According to statements on the website, the movement, an offshoot of online magazine AdBusters, is angered by what it calls the principle of “profit over and above all else,” which it says has dominated not only America’s economic policies, but also the way in which Americans view culture and humanity.

Posts on the website compare the group’s efforts to those used in pro-democracy movements across the Middle East, dubbed the Arab Spring.

“On the 17th of September, we want to see 20,000 people to flood into lower Manhattan, set up beds, kitchens, peaceful barricades and occupy Wall Street for a few months,” one statement says. “Like our brothers and sisters in Egypt, Greece, Spain, and Iceland, we plan to use the revolutionary Arab Spring tactic of mass occupation to restore democracy in America. We also encourage the use of nonviolence to achieve our ends and maximize the safety of all participants.”

As has become the norm of such protests, this movement has been fueled by social media fire, with supporters taking to Twitter under the hash tag #occupywallstreet. The major hacking group Anonymous has also thrown in its support, live streaming the day’s events.

“History teaches us that when the rich get too rich and the poor get too poor there is always a revolution. Let’s hope this is the start of change!” wrote a reader with the username “Takebackourgovernment” on the movement’s website Saturday.

Copyright 2011 ABC News Radio


Wall Street Protesters Say They’re Settled In

Ramin Talaie/Bloomberg via Getty Images(NEW YORK) -- Protesters who vowed to “occupy Wall Street” are holding their ground in downtown New York, and say they have no plans to leave anytime soon.

The protest started Saturday with a “Day of Rage,” when thousands of people gathered in the Financial District and vowed to stay on Wall Street as long as it takes to make their point that they will “no longer tolerate the greed and corruption of the 1%.”

Organizers have said they hoped for as many as 20,000 people to join the protests, but estimates Saturday were that the crowd peaked at around 5,000.

Although the number has dwindled since Saturday, those remaining seem to be in it for the long haul.  According to tweets sent out by Occupy Wall Street, the group has blankets, food and space heaters available for protesters.

The New York Police Department says that even though the demonstrators don’t have a permit for the protest, they have no plans to remove those protesters who seem determined to stay on the streets.

According to the Occupy Wall Street website, the effort was inspired by the lasting demonstrations of “our brothers and sisters in Egypt, Greece, Spain, and Iceland.”

Organizers of the protest told ABC News affiliate WABC-TV in New York that they are hoping the crowd will grow as the work week begins Monday.  Like the protests that inspired this one, the demonstration is being fueled by social media, with supporters using the Twitter hashtag #takewallstreet to organize meetings of the so-called “General Assembly” and to advertise the effort.  The event is also streaming live online.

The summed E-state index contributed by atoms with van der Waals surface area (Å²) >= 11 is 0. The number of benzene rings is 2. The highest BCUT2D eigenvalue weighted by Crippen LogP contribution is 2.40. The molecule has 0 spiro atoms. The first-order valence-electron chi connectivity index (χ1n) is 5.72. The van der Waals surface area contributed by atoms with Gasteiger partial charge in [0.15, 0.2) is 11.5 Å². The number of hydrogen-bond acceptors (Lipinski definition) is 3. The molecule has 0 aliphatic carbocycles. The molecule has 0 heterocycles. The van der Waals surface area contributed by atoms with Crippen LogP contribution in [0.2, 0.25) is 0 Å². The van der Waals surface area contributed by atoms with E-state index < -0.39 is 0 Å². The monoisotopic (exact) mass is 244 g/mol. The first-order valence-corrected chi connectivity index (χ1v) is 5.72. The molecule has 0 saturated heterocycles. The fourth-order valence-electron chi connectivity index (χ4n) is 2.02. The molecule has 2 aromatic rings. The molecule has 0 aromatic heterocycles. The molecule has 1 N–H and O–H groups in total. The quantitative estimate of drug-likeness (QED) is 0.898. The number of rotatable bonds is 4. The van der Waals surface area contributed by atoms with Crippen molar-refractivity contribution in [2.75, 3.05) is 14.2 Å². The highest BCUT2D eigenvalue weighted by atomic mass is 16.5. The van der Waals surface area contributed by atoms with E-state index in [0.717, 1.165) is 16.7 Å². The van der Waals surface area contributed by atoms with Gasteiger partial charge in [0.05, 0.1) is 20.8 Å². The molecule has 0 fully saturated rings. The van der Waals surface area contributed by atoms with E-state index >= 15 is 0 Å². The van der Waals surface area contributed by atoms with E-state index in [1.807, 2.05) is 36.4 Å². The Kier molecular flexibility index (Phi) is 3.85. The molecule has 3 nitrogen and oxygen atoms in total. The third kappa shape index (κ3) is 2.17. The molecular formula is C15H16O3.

According to a statement on the Occupy Wall Street website, supporters of the movement are angered by what they call the principle of “profit over and above all else.”

“The one thing we all have in common is that We Are The 99% that will no longer tolerate the greed and corruption of the 1%,” the statement said.

Comments New York Mayor Michael Bloomberg made last week that some may argue seem to have forecast the event.

“You have a lot of kids graduating college who can’t find jobs.  That’s what happened in Cairo.  That’s what happened in Madrid.  You don’t want those kind of riots here,” Bloomberg said.

For now though, the protesters have vowed to stay peaceful and hold their ground until the changes they are demanding are met.  They are calling for protests in other cities, worker and student strikes, and the creation of similar organizations throughout the country.

Copyright 2011 ABC News Radio


Charles Manson: President Obama a 'Slave to Wall Street'

Official White House Photo by Pete Souza (file)(CORCORAN, Calif.) -- Charles Manson has broken two decades of silence, giving a telephone interview to Spain's Vanity Fair magazine in which the convicted killer and cult leader called President Obama foolish.

Manson, who was convicted 40 years ago in the gruesome murders of eight people -- among them the pregnant actress Sharon Tate -- also talked about killings and his group of followers who came to be known as the "Manson family."

The cult leader has a new attorney who has asked the president to set Manson free. Asked by the magazine to give an opinion of the president, Manson, 76, called Obama foolish in reference to Wall Street, saying he considered the president "a slave of Wall Street."

"He doesn't realize what they are doing. They are playing with him," he said, according to the magazine.

Other comments revealed the familiar, chilling Manson.

"I am a bad man. I'm nasty. I'm in the bull ring. I don't play. I shoot people ... I'm an outlaw. I'm a criminal. I'm everything bad," he said.

Manson didn't carry out any of the killings during a two-day rampage in Southern California, but he was sentenced to death for ordering the murders. He'd apparently hoped to use the killings to ignite a race war between blacks and whites.

All the victims were brutally stabbed to death.

The death sentences imposed against Manson and members of his group were commuted to life sentences when California abolished the death penalty in 1972.

Copyright 2011 ABC News Radio

ABC News Radio